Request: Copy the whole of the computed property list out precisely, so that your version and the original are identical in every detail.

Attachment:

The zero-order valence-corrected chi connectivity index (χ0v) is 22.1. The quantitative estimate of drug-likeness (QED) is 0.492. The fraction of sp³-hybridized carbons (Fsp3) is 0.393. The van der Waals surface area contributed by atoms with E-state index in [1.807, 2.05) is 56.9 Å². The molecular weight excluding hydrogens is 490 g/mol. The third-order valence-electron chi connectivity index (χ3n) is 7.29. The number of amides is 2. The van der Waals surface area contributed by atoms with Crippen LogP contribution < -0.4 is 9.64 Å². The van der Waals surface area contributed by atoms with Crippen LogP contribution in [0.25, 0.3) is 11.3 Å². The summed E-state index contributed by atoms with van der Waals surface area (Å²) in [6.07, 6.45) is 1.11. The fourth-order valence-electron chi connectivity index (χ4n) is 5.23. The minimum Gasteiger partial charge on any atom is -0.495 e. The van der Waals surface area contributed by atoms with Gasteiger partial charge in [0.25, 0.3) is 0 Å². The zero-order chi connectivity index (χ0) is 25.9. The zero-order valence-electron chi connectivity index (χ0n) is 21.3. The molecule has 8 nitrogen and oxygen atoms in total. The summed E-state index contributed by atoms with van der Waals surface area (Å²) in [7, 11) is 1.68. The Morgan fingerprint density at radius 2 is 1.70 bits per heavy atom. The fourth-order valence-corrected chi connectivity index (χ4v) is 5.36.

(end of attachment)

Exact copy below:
The zero-order valence-corrected chi connectivity index (χ0v) is 22.1. The quantitative estimate of drug-likeness (QED) is 0.492. The fraction of sp³-hybridized carbons (Fsp3) is 0.393. The van der Waals surface area contributed by atoms with E-state index in [1.807, 2.05) is 56.9 Å². The molecular weight excluding hydrogens is 490 g/mol. The third-order valence-electron chi connectivity index (χ3n) is 7.29. The number of amides is 2. The van der Waals surface area contributed by atoms with Crippen LogP contribution < -0.4 is 9.64 Å². The van der Waals surface area contributed by atoms with Crippen LogP contribution in [0.25, 0.3) is 11.3 Å². The summed E-state index contributed by atoms with van der Waals surface area (Å²) in [6.07, 6.45) is 1.11. The fourth-order valence-electron chi connectivity index (χ4n) is 5.23. The minimum Gasteiger partial charge on any atom is -0.495 e. The van der Waals surface area contributed by atoms with Gasteiger partial charge in [0.25, 0.3) is 0 Å². The zero-order chi connectivity index (χ0) is 25.9. The zero-order valence-electron chi connectivity index (χ0n) is 21.3. The molecule has 8 nitrogen and oxygen atoms in total. The summed E-state index contributed by atoms with van der Waals surface area (Å²) in [7, 11) is 1.68. The Morgan fingerprint density at radius 2 is 1.70 bits per heavy atom. The fourth-order valence-corrected chi connectivity index (χ4v) is 5.36.